Now since I am a visually-oriented guy, let me propose another diagram to try and illustrate this:
Here I show a series of Venn diagrams with the outermost one labeled All Possible Beliefs and a vertical line bisecting true and false beliefs. The sets are not intended to be drawn to scale. In fact one would presume the set excluding All Human Beliefs would be huge, maybe infinite. This outermost set would represent God’s knowledge as He only holds true beliefs, but is aware of all beliefs (both true and false) and is also able to properly distinguish between error and truth. Next there is the subset labeled All Human Beliefs indicating the limits of human understanding. Finally there are my (or your) beliefs – again with part truth and part error. Note I have made the subsets of false belief greater than the true, suggesting that there are a whole lot more false beliefs than true ones. For me then to improve my knowledge involves increasing the size of my total beliefs and shrinking the size of my false beliefs. Note also that some of my (or your) beliefs meet the line right on the edge of what humans can possibly know. It is at this intersection that God may attempt to convey the most sublime truths – those closest to transcendence. And it is here that God would need to try and find ways to communicate this transcendence using methods (e.g. metaphor) that lie within what humans can understand. Christ’s incarnation comes to mind here, for example.
I also would point out that if you are an atheist then you would not believe there is any such thing as transcendence so All Possible Beliefs would be the same as All Human Beliefs.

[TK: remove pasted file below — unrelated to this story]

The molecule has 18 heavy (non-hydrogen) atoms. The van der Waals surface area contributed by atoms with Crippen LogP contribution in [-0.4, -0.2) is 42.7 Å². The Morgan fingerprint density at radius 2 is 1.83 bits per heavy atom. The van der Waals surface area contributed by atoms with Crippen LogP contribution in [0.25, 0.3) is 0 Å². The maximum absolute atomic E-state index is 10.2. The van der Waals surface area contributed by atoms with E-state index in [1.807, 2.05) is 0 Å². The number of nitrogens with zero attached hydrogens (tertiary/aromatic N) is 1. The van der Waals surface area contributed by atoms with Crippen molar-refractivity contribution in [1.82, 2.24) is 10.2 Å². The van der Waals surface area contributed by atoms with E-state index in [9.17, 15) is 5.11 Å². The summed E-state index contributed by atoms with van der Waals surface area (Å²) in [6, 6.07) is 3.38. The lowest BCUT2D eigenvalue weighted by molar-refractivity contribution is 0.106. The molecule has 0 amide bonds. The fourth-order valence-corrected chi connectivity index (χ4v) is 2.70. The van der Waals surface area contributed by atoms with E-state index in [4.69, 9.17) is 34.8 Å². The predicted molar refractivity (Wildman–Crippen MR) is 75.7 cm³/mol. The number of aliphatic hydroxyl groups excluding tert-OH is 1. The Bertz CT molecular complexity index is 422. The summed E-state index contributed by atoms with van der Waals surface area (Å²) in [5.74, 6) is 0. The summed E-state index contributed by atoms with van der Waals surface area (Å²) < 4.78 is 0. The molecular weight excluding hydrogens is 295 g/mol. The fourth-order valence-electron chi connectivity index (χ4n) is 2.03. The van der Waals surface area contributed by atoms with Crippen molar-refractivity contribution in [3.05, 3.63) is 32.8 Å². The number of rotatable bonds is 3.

Finally, although I didn’t diagram it, let me note that some true beliefs have much less of what I will call epistemological distance from God’s transcendence than others. Gravity, for example, is something I’m pretty sure I have a clear handle on. It is as close to our daily experience as anything you could conceive (minimal epistemological distance) and conversely would also be as far from that border with transcendence as possible. But a concept like the Trinity might even straddle that transcendent ‘line’.
As we consider that zone near the edge of our human capabilities and consequently also near where God’s transcendence begins, dealing with the issue of belief justification (the ‘J’ part of T.J.B.) is hardest. This is where agnosticism is more understandable and even plausible. How can I know about that which is beyond my capability to know? The example I like to use here is teaching my cat quadratic equations. I strongly suspect that math is, for cats, out there in some feline transcendent zone. (However, if you’re game to try and have success, I suspect there’s a Nobel Prize lurking for you). But quadratic equations are knowable for humans (although considering my math grades, one might wonder).
Some have recognized the theoretical existence of this transcendence but mostly dismissed it. Famously, Bertrand Russell once quipped: